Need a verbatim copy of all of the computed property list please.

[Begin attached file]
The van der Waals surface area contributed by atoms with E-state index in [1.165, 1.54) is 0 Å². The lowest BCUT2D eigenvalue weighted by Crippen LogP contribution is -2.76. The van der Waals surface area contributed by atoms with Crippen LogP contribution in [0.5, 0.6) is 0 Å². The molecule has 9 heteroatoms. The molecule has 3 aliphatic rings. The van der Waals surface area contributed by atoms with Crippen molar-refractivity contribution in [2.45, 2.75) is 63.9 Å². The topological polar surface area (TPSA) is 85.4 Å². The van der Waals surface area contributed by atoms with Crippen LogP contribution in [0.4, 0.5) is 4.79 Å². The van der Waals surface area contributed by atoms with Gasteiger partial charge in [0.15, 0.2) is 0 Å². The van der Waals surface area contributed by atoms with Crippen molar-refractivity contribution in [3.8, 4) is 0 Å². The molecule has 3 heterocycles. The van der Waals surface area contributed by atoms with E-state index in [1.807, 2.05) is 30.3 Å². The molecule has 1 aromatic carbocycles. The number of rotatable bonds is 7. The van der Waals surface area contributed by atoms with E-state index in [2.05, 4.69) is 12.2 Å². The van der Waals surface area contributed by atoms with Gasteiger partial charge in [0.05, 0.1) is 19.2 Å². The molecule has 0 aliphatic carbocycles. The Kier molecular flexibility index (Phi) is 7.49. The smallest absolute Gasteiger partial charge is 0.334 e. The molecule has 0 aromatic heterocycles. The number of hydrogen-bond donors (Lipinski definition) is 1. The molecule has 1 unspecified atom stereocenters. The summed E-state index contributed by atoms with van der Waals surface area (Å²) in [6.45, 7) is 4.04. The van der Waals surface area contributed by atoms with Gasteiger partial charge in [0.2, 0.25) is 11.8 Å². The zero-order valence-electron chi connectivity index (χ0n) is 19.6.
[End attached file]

The van der Waals surface area contributed by atoms with E-state index in [1.165, 1.54) is 0 Å². The lowest BCUT2D eigenvalue weighted by Crippen LogP contribution is -2.76. The van der Waals surface area contributed by atoms with Crippen LogP contribution in [0.5, 0.6) is 0 Å². The molecule has 9 heteroatoms. The molecule has 3 aliphatic rings. The van der Waals surface area contributed by atoms with Crippen molar-refractivity contribution in [2.45, 2.75) is 63.9 Å². The topological polar surface area (TPSA) is 85.4 Å². The van der Waals surface area contributed by atoms with Crippen LogP contribution in [0.4, 0.5) is 4.79 Å². The van der Waals surface area contributed by atoms with Gasteiger partial charge in [0.15, 0.2) is 0 Å². The van der Waals surface area contributed by atoms with Crippen molar-refractivity contribution in [3.8, 4) is 0 Å². The molecule has 3 heterocycles. The van der Waals surface area contributed by atoms with E-state index in [1.807, 2.05) is 30.3 Å². The molecule has 1 aromatic carbocycles. The number of rotatable bonds is 7. The van der Waals surface area contributed by atoms with E-state index in [2.05, 4.69) is 12.2 Å². The van der Waals surface area contributed by atoms with Gasteiger partial charge in [0.05, 0.1) is 19.2 Å². The molecule has 0 aliphatic carbocycles. The Kier molecular flexibility index (Phi) is 7.49. The smallest absolute Gasteiger partial charge is 0.334 e. The molecule has 0 aromatic heterocycles. The number of hydrogen-bond donors (Lipinski definition) is 1. The molecule has 1 unspecified atom stereocenters. The summed E-state index contributed by atoms with van der Waals surface area (Å²) in [6.45, 7) is 4.04. The van der Waals surface area contributed by atoms with Gasteiger partial charge in [0.2, 0.25) is 11.8 Å². The zero-order valence-electron chi connectivity index (χ0n) is 19.6.